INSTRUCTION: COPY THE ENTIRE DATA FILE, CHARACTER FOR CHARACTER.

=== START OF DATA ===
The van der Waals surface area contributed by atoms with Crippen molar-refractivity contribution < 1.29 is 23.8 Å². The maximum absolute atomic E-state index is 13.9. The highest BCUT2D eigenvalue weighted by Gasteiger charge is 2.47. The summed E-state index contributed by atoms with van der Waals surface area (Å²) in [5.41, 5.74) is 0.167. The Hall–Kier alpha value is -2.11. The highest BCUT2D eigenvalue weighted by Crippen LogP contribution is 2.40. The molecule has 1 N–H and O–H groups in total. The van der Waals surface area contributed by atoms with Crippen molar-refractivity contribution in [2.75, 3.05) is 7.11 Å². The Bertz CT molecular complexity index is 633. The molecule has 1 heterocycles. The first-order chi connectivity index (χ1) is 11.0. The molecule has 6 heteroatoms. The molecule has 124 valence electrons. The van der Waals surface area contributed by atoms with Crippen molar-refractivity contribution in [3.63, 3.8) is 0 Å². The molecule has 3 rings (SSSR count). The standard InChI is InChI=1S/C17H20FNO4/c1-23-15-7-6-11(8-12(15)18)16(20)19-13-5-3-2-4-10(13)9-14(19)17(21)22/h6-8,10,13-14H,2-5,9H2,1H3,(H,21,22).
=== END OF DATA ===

The van der Waals surface area contributed by atoms with Crippen molar-refractivity contribution < 1.29 is 23.8 Å². The maximum absolute atomic E-state index is 13.9. The highest BCUT2D eigenvalue weighted by Gasteiger charge is 2.47. The summed E-state index contributed by atoms with van der Waals surface area (Å²) in [5.41, 5.74) is 0.167. The Hall–Kier alpha value is -2.11. The highest BCUT2D eigenvalue weighted by Crippen LogP contribution is 2.40. The molecule has 1 N–H and O–H groups in total. The van der Waals surface area contributed by atoms with Crippen molar-refractivity contribution in [2.75, 3.05) is 7.11 Å². The Bertz CT molecular complexity index is 633. The molecule has 1 heterocycles. The first-order chi connectivity index (χ1) is 11.0. The molecule has 6 heteroatoms. The molecule has 124 valence electrons. The van der Waals surface area contributed by atoms with Crippen molar-refractivity contribution in [3.63, 3.8) is 0 Å². The molecule has 3 rings (SSSR count). The standard InChI is InChI=1S/C17H20FNO4/c1-23-15-7-6-11(8-12(15)18)16(20)19-13-5-3-2-4-10(13)9-14(19)17(21)22/h6-8,10,13-14H,2-5,9H2,1H3,(H,21,22).